Was St. Paul In Prison At Ephesus? -- By: Ernest W. Burch

Journal: Bibliotheca Sacra
Volume: BSAC 071:283 (Jul 1914)
Article: Was St. Paul In Prison At Ephesus?
Author: Ernest W. Burch

Was St. Paul In Prison At Ephesus?

Ernest W. Burch

Mitchell, South Dakota.

Where was the Apostle Paul when he wrote to the Philippians to thank them for their bounty, and when he sent the runaway Onesimus back to Philemon, bearing the scrap of papyrus that contained the appeal to his master in behalf of the newly converted slave? Plainly enough, he was somewhere in prison (Philemon 1; Phil 1:13). It has been usual to assume that, of two possible alternatives, namely, Csesarea (Acts 24:27) and Rome (Acts 28:30), the second is to be chosen. There seems to be, however, good ground for saying that neither of these two places answers all the requirements as well as a third, namely, Ephesus; for, while there is no direct statement in the New Testament that Paul was in prison at Ephesus, there is much indirect testimony which, collectively, is very cogent.

That Paul was imprisoned more than twice, or even thrice, is implied in his expression “in prison more abundantly” (2 Cor. 11:23). In the same Epistle (2 Cor. 1:8), which was probably written soon after Paul’s three-year residence in Ephesus (Jülicher), he speaks of an affliction in Asia, which weighed him down exceedingly, in which he despaired even of life. And in the First Epistle to the Corinthians (15:32), written while at Ephesus, Paul mentions a circumstance not elsewhere alluded to, namely, that he fought with wild beasts at Ephesus.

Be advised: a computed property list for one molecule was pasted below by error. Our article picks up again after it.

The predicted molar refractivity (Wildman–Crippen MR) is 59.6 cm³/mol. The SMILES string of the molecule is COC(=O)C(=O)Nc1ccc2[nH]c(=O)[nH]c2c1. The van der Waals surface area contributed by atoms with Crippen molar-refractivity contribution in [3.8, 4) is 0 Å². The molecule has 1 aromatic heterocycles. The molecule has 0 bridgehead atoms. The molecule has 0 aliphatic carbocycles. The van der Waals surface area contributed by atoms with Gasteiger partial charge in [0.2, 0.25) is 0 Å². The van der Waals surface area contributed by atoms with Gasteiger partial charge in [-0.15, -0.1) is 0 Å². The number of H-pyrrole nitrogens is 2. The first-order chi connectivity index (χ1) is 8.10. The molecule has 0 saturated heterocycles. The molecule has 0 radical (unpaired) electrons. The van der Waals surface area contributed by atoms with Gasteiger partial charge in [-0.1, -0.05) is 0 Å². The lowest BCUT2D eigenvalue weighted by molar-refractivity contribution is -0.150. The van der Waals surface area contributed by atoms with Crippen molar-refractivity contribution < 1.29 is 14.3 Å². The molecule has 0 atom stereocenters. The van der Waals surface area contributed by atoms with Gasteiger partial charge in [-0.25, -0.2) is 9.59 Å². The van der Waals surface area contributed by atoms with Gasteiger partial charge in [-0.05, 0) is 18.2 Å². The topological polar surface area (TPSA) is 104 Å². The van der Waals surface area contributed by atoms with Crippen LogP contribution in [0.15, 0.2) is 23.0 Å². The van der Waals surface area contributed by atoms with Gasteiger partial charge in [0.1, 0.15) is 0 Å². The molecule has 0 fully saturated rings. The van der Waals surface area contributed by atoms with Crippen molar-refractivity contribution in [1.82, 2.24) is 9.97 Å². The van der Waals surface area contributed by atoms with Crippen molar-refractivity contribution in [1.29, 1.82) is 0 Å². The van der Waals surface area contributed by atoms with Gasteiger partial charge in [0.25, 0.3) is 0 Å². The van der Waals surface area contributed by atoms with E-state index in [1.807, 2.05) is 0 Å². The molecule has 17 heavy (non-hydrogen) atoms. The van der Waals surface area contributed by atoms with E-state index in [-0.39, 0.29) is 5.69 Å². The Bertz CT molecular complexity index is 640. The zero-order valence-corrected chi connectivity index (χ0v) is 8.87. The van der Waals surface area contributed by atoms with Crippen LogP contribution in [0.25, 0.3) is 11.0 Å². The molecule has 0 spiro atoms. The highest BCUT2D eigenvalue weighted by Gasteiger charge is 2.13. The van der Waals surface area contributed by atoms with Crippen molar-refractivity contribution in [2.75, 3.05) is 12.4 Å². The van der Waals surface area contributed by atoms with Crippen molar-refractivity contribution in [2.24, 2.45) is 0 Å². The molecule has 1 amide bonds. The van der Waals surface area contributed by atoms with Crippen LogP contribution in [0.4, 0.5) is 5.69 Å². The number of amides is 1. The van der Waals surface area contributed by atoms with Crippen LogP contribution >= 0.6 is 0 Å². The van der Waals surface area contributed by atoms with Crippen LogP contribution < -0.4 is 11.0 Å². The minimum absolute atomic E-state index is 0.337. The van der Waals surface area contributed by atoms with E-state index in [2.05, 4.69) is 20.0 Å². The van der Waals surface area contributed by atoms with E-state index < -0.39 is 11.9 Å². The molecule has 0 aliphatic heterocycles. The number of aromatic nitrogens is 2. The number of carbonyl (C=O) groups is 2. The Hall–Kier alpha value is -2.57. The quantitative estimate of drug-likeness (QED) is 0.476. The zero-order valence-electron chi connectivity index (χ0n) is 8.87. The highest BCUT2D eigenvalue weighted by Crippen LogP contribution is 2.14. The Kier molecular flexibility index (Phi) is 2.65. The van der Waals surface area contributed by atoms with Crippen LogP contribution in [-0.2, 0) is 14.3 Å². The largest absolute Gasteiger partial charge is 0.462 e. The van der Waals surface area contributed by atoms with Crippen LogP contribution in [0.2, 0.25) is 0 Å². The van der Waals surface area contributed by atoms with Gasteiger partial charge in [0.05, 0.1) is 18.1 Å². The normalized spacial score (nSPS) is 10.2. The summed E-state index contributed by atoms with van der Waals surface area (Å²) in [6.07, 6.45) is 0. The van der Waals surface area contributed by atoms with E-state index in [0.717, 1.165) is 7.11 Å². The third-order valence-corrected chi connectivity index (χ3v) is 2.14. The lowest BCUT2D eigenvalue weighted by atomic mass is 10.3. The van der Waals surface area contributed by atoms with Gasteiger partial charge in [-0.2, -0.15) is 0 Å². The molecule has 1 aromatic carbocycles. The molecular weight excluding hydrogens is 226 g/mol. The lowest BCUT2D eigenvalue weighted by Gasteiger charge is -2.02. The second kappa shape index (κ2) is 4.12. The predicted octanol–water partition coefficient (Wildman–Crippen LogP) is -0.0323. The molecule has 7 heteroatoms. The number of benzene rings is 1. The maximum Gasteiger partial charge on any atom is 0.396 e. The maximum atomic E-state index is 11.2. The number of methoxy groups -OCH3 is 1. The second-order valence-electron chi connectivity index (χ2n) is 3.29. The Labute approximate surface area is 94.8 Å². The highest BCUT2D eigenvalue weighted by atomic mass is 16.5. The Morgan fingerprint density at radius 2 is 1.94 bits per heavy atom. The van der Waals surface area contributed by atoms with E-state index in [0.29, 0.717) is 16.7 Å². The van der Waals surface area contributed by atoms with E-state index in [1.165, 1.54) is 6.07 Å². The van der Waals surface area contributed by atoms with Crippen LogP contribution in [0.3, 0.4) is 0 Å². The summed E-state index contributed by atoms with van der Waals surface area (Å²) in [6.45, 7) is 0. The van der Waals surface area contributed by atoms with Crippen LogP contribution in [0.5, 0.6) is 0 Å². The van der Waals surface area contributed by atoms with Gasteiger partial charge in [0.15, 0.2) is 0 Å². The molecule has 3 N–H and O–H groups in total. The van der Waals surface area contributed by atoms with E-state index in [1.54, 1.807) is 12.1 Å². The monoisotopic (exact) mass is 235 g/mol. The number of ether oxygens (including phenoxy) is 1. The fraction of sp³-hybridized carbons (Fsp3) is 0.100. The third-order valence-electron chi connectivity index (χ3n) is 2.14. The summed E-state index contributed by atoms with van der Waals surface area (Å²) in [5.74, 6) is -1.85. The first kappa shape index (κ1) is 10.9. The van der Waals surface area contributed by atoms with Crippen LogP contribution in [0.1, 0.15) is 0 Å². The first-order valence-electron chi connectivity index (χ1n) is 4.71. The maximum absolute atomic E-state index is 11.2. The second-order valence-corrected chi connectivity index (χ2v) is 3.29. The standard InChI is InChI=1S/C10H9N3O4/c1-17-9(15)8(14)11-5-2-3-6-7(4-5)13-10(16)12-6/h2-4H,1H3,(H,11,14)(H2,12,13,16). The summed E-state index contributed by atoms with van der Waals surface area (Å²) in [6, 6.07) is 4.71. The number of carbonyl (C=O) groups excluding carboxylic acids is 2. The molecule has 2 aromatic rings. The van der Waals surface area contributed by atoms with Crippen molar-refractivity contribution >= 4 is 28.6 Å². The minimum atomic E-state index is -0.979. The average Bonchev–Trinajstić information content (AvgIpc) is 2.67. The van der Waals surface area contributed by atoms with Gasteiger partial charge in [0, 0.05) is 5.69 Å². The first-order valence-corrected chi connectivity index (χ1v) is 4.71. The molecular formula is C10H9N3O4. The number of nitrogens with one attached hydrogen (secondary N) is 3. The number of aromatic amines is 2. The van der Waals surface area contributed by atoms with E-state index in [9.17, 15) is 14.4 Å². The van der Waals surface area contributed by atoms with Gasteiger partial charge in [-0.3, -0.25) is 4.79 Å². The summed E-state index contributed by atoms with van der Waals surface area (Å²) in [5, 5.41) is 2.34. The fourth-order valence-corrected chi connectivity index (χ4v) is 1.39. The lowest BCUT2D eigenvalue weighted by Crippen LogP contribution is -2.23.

The sixteenth chapter of Romans was doubtless a short letter addressed to the church or individuals at Ephesus. Instances of such brief letters of commendation, with monotonous repetition. of greetings, are found among recently discovered papyri.1 In this chapter it is stated that Aquila and Prisca had laid down their own necks for Paul’s life (ver. 4). It is likely that this unexplained act of devotion to the Apostle at a crucial hour occurred in Ephesus, and that they were at Ephesus when this greeting came to them. For, as is well known, this worthy couple left Rome before 50 a.d. at the

edict of Claudius, and went to Corinth, whence they went with Paul to Ephesus (Acts 18:2, 18, 26). In view of the hypothesis that Paul was imprisoned at Ephesus, ...

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